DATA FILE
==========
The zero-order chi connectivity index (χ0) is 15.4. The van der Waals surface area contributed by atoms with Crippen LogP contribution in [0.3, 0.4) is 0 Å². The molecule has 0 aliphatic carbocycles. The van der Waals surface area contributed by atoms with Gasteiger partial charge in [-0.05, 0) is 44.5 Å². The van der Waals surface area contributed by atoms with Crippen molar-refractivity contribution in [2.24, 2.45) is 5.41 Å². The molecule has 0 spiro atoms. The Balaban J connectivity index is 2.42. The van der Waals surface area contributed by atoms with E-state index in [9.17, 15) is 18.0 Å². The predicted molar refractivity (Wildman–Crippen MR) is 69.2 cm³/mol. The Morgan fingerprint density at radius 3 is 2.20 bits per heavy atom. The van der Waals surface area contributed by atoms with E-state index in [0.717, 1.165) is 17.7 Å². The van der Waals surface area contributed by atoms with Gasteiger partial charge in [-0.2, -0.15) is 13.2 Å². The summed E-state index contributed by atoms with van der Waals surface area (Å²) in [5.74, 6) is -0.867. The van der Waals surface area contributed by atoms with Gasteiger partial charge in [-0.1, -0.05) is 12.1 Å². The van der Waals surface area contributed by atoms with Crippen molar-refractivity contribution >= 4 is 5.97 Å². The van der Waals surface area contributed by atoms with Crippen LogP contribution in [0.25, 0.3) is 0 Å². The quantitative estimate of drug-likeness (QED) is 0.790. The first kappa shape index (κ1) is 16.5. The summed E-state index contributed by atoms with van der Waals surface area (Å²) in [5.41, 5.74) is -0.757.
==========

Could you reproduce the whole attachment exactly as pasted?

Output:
The zero-order chi connectivity index (χ0) is 15.4. The van der Waals surface area contributed by atoms with Crippen LogP contribution in [0.3, 0.4) is 0 Å². The molecule has 0 aliphatic carbocycles. The van der Waals surface area contributed by atoms with Gasteiger partial charge in [-0.05, 0) is 44.5 Å². The van der Waals surface area contributed by atoms with Crippen molar-refractivity contribution in [2.24, 2.45) is 5.41 Å². The molecule has 0 spiro atoms. The Balaban J connectivity index is 2.42. The van der Waals surface area contributed by atoms with E-state index in [9.17, 15) is 18.0 Å². The predicted molar refractivity (Wildman–Crippen MR) is 69.2 cm³/mol. The Morgan fingerprint density at radius 3 is 2.20 bits per heavy atom. The van der Waals surface area contributed by atoms with E-state index in [0.717, 1.165) is 17.7 Å². The van der Waals surface area contributed by atoms with Gasteiger partial charge in [-0.2, -0.15) is 13.2 Å². The summed E-state index contributed by atoms with van der Waals surface area (Å²) in [5.74, 6) is -0.867. The van der Waals surface area contributed by atoms with Gasteiger partial charge in [-0.1, -0.05) is 12.1 Å². The van der Waals surface area contributed by atoms with Crippen molar-refractivity contribution >= 4 is 5.97 Å². The van der Waals surface area contributed by atoms with Crippen LogP contribution in [0.25, 0.3) is 0 Å². The quantitative estimate of drug-likeness (QED) is 0.790. The first kappa shape index (κ1) is 16.5. The summed E-state index contributed by atoms with van der Waals surface area (Å²) in [5.41, 5.74) is -0.757.